Renewable Energy Innovations That Could Change the World
Many utility companies and investors view widespread distribution of renewable energy with caution. But recently, traditional energy sectors have started rethinking their investment in renewable energy by considering large scale investments. Interest in future innovations is now reaching an inflection point. Utilities are considering a multitude of ideas for integrating innovative renewable power sources.
Industry leaders have begun to see renewable energy as a rapidly maturing sector. They are beginning to focus on the next innovations in energy technology and business models, such as blockchain as a financial tool for energy transactions. Developments in renewable energy ensure we make the most out of fossil fuels and other energy sources that will improve efficiency. Here are 5 technologies that promise to change the face of the energy industry in the next two decades.
- Fuel cells
Manufacturers have begun investing in fuel cell technologies. Fuel cells would allow transportation vehicles to run on hydrogen and oxygen. The only emissions that would be released are water and heat. Vehicles that run on fuel cells offer extremely clean alternatives to current transportation energies.
- Lithium-air batteries
Lithium-air batteries are also known as Lithium-oxygen fuel cells. These fuel storage units have been in development since electric vehicles were developed. They have 2 major flaws:
- Unpredictable short circuiting, and
- Rapid loss of battery power.
Recently, scientists at Cornell University were able to solve the issue of long-term capacity, leaving only the first issue of unpredictable short circuiting to be resolved.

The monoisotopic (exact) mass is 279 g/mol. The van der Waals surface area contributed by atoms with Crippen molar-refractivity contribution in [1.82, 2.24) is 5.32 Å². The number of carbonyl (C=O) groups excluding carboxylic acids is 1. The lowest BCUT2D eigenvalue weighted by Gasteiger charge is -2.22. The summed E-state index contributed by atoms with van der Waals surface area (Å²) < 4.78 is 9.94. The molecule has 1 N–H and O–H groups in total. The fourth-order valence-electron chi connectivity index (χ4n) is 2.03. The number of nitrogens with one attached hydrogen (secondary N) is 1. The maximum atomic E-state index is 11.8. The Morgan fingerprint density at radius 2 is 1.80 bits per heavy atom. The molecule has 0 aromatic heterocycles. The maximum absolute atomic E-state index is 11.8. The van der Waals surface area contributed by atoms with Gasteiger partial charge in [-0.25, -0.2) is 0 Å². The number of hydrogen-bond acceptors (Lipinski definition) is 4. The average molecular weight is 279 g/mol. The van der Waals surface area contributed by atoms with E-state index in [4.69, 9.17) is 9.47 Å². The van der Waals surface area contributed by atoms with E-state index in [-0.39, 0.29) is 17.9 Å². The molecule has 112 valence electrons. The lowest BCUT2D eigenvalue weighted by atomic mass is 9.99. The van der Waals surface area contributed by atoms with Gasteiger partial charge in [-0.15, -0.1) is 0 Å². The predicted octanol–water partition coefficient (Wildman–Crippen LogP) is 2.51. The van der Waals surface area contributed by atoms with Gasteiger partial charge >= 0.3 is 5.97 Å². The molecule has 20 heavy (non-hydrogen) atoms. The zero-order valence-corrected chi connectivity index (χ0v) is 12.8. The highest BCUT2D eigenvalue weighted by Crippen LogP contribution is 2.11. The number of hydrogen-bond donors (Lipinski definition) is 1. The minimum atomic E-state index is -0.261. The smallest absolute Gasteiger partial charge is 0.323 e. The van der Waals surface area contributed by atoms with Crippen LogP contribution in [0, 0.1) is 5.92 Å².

- First generation smart grid
Even though technology has brought massive changes to almost every sector, the electric grid hasn’t changed much since it was invented. New investment in our nation’s energy infrastructure, called the “smart” grid, will change that. The smart grid combines information technology with power transmission to homes, businesses and the community at large. The first step in making a responsive, reliable smart grid is to install smart meters in every household and building. The new meters will relay usage data to energy providers in real-time, making it possible for adjustments in availability to be accessible according to each area’s immediate needs. In 2007, the U.S. began setting up a process for synchronized adoption of new technology. Many small communities are jumping on the band wagon, starting “microgrid” projects themselves that will allow consumer demand to drive implementation.
- Tidal turbines
Similar to wind turbines, these underwater rotary engines harness energy from the movement of the waves. This green energy has yielded success, but fishermen have objected loudly. These objections, combined with accidents, have set the technology back a bit. Nevertheless, the science behind tidal turbines is moving forward. Tidal turbines generate two mega-watts of power, making it the largest and most powerful turbine. The latest generation of tidal turbines employ a retractable arm, giving it separate transportation and operation modes, making it portable and impermanent, which is preferred by the fishing industry.
- Space-based solar power
Solar power generated in space has been a long-anticipated reality. Currently, the high cost of transporting solar panels into space is a major deterrent, as well as transference of generated energy back to Earth. Scientists are working on a wireless energy transfer technology similar to wireless smartphone charging feature.
The technologies listed above are inter-related. Progress in the lithium-air battery technology will support future success of electric vehicles, which could be recharged with energy generated by the tides or space-based solar energy. Looking ahead, it will be one small step for science, one giant leap for renewable energy.
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